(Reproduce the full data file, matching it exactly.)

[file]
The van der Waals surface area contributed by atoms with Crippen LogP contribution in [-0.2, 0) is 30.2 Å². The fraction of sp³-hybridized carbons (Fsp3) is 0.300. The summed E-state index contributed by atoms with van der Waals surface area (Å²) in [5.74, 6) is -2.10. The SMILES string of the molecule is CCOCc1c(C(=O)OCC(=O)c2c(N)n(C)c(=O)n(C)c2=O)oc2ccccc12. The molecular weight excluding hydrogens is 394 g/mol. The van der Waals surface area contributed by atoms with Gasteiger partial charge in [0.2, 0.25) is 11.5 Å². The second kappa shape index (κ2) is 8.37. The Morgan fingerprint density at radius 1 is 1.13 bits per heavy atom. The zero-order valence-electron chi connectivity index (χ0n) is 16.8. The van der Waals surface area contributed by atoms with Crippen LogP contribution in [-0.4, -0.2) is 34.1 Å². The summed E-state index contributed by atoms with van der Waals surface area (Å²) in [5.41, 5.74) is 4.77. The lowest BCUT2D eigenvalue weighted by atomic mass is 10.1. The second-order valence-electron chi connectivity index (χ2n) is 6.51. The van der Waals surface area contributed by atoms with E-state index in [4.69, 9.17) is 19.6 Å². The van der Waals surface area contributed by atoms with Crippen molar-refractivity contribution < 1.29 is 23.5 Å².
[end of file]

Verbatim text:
The van der Waals surface area contributed by atoms with Crippen LogP contribution in [-0.2, 0) is 30.2 Å². The fraction of sp³-hybridized carbons (Fsp3) is 0.300. The summed E-state index contributed by atoms with van der Waals surface area (Å²) in [5.74, 6) is -2.10. The SMILES string of the molecule is CCOCc1c(C(=O)OCC(=O)c2c(N)n(C)c(=O)n(C)c2=O)oc2ccccc12. The molecular weight excluding hydrogens is 394 g/mol. The van der Waals surface area contributed by atoms with Gasteiger partial charge in [0.2, 0.25) is 11.5 Å². The second kappa shape index (κ2) is 8.37. The Morgan fingerprint density at radius 1 is 1.13 bits per heavy atom. The zero-order valence-electron chi connectivity index (χ0n) is 16.8. The van der Waals surface area contributed by atoms with Crippen LogP contribution in [-0.4, -0.2) is 34.1 Å². The summed E-state index contributed by atoms with van der Waals surface area (Å²) in [5.41, 5.74) is 4.77. The lowest BCUT2D eigenvalue weighted by atomic mass is 10.1. The second-order valence-electron chi connectivity index (χ2n) is 6.51. The van der Waals surface area contributed by atoms with E-state index in [4.69, 9.17) is 19.6 Å². The van der Waals surface area contributed by atoms with Crippen molar-refractivity contribution < 1.29 is 23.5 Å².